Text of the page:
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Pension providers given powers to block suspicious transfers

Shekina Tuahene
Written By:
Shekina Tuahene

Pension providers will be able to block or pause pension transfers if there are concerns around fraudulent activity from today.


The Department for Work and Pensions (DWP) announced there would be a change to legislation earlier this month following a consultation into pension scams. 

Now, providers will have the authority to immediately block pension transfers where ‘red flags’ are raised.  

Providers can pause a transfer where ‘amber flags’ are raised and refer savers for further guidance. The transfer will only be able to proceed if savers can prove they have taken guidance from the Money and Pensions Service’s (MAPS) Pension Wise. 

The DWP said it expected the majority of transfers to be considered safe and continue with little to no intervention. 

A set of conditions will need to be met for a pension transfer to proceed. The first condition states that the transfer must be to a list of recognised schemes such as the Public Service Pension Scheme or authorised MasterTrusts. 

If the transfer is not to one of the listed schemes, the second and third conditions suggest the transfer should be to a UK occupational pension scheme or a qualifying recognised overseas pension scheme (QROPS). 

Members can transfer their pension to QROPS if they can prove an occupational or residential link as without this, the saver could be at risk of a scam. 

If these are satisfied, a transfer can proceed. 

The fourth condition states that if the previous conditions do not apply, a transfer can go ahead. However, ‘amber flags’ might be raised requiring savers to seek advice before this can happen. 


Red and amber flags 

A ‘red flag’ is present where a saver refuses or fails to respond to a request for information relating to a transfer or they are unable to evidence that they have sought the necessary advice. 

If a person or firm without regulatory approval gives a saver advice in relation to a transfer or the transfer has been recommended outside of formal advice, this will also be a ‘red flag’. 

Where a saver has been offered an incentive to transfer, is being pressured to transfer quickly or is transferring following unsolicited contact from a third party, this will be deemed a ‘reg flag’. 

‘Amber flags’ will be raised if the scheme the pension is being transferred to includes high risks or unregulated investments. A transfer will also be of concern if the transfer scheme is charging unclear or high fees. 

If the investment structure of a scheme is not clear, complex, or uncommon then this will be an ‘amber flag’.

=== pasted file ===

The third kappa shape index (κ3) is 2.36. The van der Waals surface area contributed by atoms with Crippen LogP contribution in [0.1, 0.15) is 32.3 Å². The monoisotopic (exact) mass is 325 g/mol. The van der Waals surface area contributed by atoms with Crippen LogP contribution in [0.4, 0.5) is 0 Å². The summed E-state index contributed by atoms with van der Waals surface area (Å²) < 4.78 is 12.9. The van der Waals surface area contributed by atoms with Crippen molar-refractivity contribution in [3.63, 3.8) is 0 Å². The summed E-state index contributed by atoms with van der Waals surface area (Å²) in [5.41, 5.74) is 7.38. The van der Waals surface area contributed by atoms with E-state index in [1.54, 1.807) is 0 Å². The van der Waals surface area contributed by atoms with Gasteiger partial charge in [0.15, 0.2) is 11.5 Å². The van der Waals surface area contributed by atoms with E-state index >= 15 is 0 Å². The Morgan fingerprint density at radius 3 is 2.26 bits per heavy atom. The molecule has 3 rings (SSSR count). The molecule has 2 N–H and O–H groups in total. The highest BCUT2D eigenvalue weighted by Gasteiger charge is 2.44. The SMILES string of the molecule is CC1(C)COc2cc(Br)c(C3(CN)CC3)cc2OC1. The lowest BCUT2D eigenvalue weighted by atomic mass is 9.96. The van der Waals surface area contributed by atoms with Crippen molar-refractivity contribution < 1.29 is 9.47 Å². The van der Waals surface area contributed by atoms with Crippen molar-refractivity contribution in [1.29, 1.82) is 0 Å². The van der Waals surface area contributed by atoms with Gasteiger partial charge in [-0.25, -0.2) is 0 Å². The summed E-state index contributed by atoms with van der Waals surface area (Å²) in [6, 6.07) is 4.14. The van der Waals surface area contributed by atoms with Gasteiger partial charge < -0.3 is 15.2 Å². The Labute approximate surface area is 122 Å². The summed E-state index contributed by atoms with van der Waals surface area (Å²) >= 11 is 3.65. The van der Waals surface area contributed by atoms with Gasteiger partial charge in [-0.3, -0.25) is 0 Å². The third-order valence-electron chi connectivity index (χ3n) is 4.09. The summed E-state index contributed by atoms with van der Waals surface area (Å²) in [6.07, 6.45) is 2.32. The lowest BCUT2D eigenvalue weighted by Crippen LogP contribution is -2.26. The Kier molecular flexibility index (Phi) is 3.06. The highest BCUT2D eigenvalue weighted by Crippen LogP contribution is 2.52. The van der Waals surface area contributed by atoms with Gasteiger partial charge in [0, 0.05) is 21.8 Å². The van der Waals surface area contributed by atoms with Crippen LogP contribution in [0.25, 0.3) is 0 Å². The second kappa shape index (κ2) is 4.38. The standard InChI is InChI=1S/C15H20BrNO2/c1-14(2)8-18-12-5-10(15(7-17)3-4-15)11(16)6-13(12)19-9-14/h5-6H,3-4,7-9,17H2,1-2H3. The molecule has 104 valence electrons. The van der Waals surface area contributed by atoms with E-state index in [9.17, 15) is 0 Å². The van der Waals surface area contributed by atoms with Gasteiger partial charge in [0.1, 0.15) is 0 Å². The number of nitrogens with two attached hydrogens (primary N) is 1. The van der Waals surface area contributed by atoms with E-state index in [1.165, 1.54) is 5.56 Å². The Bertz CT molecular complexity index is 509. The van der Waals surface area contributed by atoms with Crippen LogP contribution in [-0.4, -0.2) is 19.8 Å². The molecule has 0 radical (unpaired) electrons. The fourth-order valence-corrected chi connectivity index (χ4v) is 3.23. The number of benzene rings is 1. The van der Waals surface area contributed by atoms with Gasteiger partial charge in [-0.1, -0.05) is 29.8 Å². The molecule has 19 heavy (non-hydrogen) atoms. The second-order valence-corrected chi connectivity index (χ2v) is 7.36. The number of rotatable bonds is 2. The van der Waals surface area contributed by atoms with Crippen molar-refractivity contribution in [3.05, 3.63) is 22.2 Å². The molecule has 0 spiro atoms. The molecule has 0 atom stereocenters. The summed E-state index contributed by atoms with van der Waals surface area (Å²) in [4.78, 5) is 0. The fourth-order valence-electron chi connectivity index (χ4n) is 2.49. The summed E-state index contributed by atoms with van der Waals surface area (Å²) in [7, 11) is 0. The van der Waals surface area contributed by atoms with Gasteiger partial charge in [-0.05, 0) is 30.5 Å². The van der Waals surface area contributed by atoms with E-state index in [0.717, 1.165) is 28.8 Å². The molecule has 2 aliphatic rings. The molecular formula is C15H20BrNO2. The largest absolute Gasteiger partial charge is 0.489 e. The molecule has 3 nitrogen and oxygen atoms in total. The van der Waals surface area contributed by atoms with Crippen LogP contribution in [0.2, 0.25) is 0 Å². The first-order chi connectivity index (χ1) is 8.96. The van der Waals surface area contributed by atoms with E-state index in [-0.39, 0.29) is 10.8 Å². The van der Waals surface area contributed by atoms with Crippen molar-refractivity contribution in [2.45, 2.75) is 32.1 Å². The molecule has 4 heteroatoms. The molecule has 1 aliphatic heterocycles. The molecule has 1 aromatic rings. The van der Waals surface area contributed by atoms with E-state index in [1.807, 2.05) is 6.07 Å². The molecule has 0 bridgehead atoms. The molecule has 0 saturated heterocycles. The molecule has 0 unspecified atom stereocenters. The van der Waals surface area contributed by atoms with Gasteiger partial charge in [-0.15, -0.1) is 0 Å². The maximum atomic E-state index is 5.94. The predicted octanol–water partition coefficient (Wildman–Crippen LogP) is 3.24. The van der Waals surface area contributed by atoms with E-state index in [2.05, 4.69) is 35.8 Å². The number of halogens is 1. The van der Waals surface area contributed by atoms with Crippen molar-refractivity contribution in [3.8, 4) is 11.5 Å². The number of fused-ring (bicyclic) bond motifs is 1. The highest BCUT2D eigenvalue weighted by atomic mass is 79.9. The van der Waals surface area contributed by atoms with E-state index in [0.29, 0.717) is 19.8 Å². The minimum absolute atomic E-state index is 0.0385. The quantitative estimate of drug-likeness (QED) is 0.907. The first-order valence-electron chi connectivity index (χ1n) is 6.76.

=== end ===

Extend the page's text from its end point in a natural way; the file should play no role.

If the scheme being transferred to includes overseas investments or an overseas adviser has advised the saver, the transfer may be paused. Additionally, alarms may be raised if providers notice a high number of requests to transfer to a particular scheme or identify that the transfers involve a single adviser or firm. 


Extra layer of protection 

Tom Selby, head of retirement policy at AJ Bell, said: “New rules coming into force today provide savers with an extra layer of protection from the scourge of pension scams. If applied proportionately, they will hand more power to providers in blocking suspicious transfers while allowing the vast majority of legitimate transfers to go through as normal. 

“The point of the new rules is to give providers more power to stop – or at least stall – transfers where their due diligence raises legitimate concerns.” 

Dale Critchley, workplace pension policy manager at Aviva, added: “The new measures build on best practice already carried out by pension providers and will raise the bar in combatting scams across the industry.  

“Importantly they give providers and scheme trustees the power to say no to a pension transfer when their objective assessment tells them it is likely to be a scam. This is a positive step in helping to protect people from fraudsters.” 

Critchley added: “This doesn’t mean that individuals don’t have to be vigilant. Scams supported by bogus web sites can appear genuine, but the same rules of thumb apply – be cautious of investments promising large returns, unsolicited contact (particularly through social media), and being pressured to make a decision.” 


How to spot a scam 

The Pensions Regulator advises that savers remain vigilant towards potential pension scams with the following advice: 

-Reject unexpected offers out of the blue, particularly from companies you have not heard from 

-Check who you are dealing with to see if the firm has been regulated by the Financial Conduct Authority 

-Don’t be rushed or pressured; keep an eye out for limited time offers or claims of being able to access pensions before the age of 55 without mention of the HMRC tax bill 

-Get impartial information and advice from MoneyHelper, Pension Wise or a financial adviser